1. Finally, tell your kids why sunscreen is important. Children are sponges. My 4-year-old has heard so often that sunscreen keeps your skin safe and keeps the sun from burning you that he'll remind me to that we need to put it on. You can apply sunscreen yourself to younger children, but try to remember that eventually those kids will be teens and young adults, possibly out of reach of your lotions as well as your nagging. Teach them why they need sunscreen and maybe they'll actually listen.
Is sunscreen a part of your daily routine? Do you fight with your kids about applying sunscreen every summer? What works for your family?
Hillary Copsey is a newspaper features editor in Florida with experience writing about everything from population trends to health-care issues. As the mother of two boys, she also is versed in searching for daycares, cooking healthy dinners on the fly and playing with trucks. She co-writes the blog Not raising brats. She writes about parenting for dailySpark and BabyFit.com.

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RO2BENT 6/18/2019
Need more than a palm full Report
My friends used to give me grief about being a "pasty Goth" whenever I'd cover up at the beach. I'd apply sunscreen, hang out under an umbrella, wear hats or cover my head and shoulders with a batik sarong like a hijab... I'm a Michigander of English/Scots/Irish descent. I am milk pale with freckles. I am no stranger to sunburns, and they suck. I have a mild one on my back right now as it was the ONE place I didn't reapply sunscreen because I can't reach, and my beach buddy was out in the water at the time. Last sunburn was to my face, upper chest, and shoulders as I was wearing Italian Ren Fest garb and our seats for the joust were in full sun... learned my lesson. Report
the spray on aerosol stuff is the greatest sunscreen invention EVER, as far as I'm concerned. Report
I have sunscreen in my moisturizer that I apply daily. But if I am going to be out in the sun, I always apply sunscreen. I don't have children but I do have a husband who does not always think he has to wear sunscreen. I let him know how important it is to me that he take care of himself. I also remind him that looking like an old baseball mitt is not sexy (ex. tanning mom). Report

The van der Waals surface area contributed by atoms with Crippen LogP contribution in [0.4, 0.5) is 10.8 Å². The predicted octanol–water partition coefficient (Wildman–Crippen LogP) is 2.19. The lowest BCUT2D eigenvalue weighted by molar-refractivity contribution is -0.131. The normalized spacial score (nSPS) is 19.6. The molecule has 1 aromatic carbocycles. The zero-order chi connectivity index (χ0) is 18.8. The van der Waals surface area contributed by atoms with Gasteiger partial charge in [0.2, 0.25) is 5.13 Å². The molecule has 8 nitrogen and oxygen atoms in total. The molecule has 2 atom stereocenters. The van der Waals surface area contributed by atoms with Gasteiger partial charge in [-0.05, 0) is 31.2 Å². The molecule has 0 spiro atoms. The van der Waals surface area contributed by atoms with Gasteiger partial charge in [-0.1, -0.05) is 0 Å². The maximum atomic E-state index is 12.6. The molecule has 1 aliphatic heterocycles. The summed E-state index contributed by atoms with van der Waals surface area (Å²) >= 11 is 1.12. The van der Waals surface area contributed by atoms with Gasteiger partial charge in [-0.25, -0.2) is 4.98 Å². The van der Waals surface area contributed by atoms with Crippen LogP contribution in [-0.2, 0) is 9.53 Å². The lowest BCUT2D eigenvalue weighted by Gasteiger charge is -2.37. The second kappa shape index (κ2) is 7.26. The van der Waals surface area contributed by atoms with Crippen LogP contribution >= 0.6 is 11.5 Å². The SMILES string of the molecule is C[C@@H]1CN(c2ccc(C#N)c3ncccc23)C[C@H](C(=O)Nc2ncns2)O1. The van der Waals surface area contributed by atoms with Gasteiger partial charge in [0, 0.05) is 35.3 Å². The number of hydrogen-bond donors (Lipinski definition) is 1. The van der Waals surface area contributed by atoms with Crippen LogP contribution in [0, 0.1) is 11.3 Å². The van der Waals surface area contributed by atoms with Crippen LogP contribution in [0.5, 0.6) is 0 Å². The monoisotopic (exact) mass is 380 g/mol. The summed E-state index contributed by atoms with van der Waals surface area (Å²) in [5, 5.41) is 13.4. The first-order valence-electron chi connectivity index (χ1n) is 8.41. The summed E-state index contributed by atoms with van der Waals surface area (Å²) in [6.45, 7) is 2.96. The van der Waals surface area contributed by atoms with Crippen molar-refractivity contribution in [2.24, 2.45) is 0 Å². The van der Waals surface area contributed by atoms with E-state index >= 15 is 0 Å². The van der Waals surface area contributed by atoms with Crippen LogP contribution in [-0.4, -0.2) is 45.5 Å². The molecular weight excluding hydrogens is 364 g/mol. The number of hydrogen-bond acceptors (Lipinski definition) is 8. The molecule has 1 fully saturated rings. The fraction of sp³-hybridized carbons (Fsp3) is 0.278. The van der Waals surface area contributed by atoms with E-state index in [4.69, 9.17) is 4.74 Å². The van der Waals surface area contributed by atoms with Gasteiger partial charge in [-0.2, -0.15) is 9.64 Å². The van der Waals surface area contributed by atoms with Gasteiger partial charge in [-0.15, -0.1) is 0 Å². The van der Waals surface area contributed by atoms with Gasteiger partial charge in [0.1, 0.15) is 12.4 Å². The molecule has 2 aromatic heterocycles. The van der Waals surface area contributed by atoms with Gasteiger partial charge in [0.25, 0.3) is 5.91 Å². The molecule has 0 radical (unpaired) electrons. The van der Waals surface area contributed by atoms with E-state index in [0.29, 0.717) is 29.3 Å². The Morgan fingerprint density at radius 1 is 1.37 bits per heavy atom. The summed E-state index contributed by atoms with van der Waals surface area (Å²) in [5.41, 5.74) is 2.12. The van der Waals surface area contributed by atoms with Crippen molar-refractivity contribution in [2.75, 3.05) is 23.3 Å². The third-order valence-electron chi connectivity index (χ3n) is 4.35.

Very helpful!! Report
We also live in Southern Florida and it's amazing how quickly you can get a sunburn here. We slather on the sunscreen every time we're headed to outdoor activities. I use a moisturizer with sunscreen in it every day since I am so fair skinned. I haven't been wearing the wide brimmed hats that dermatologists tout, but I'm close to making that leap. I see what happens to sun-drenched skin far too often as we head to the pool, especially when the snowbirds are here. I DO NOT want to look like that at 60, kwim?

Fortunately, my son has grown up with sunscreen as a fact of life, so he's very good about standing still for it. Report
Thank you all for the tips! Great ideas!! Report
Very fair skin here so sunscreen is a must. My 5 year old granddaughter is so used to it that she will actually remind her grandpa or aunt that she needs sunscreen before she goes outside if I am not home. She used to resist having it put on when she first came to live with us so I am happy that she now knows it is needed.

On the positive side I am almost 43 and routinely get carded if I go out or purchase alcohol so always wearing sunscreen pays off!!! Report
DATMAMA4 - that's great! It's not silly at all. The kids got to sing a silly song and got their sunscreen on at the same time! Very ingenious! Report
This may be silly, but we used to sing a song to the kids when they were little, as we put the sunscreen on (to the tune of "Oats, Peas, Beans, and Barley Grow"): Cheeks and nose and ears and chin, cheeks and nose and ears and chin; we won't let the sun shine in on cheeks and nose and ears and chin!"

Before they knew it, I was done putting it on them and they were good to go. Report
I actually got sunburned once & it wasn't even a sunny day, it was actually overcast. I didn't think I needed but apparently, I was wrong. I had never been burned before but this hurt as about as much as anything I have ever felt. The next day I could lift my arms & my body was achy all over. My skin was 2 tones darker & I am an indoor person, meaning if there is a event that calls for outside, I am under the tent or inside if there is anything available. So whenever I know I will be out in straight sun for prolonged periods, I definitely lather up especially the summer time. My face lotion has SPF something in it but I don't hit my arms because I always wear short sleeves or a sweater. It only took that one time for me to understand I needed to have sunscreen on when outdoors! BURNED!! :) LBVS Report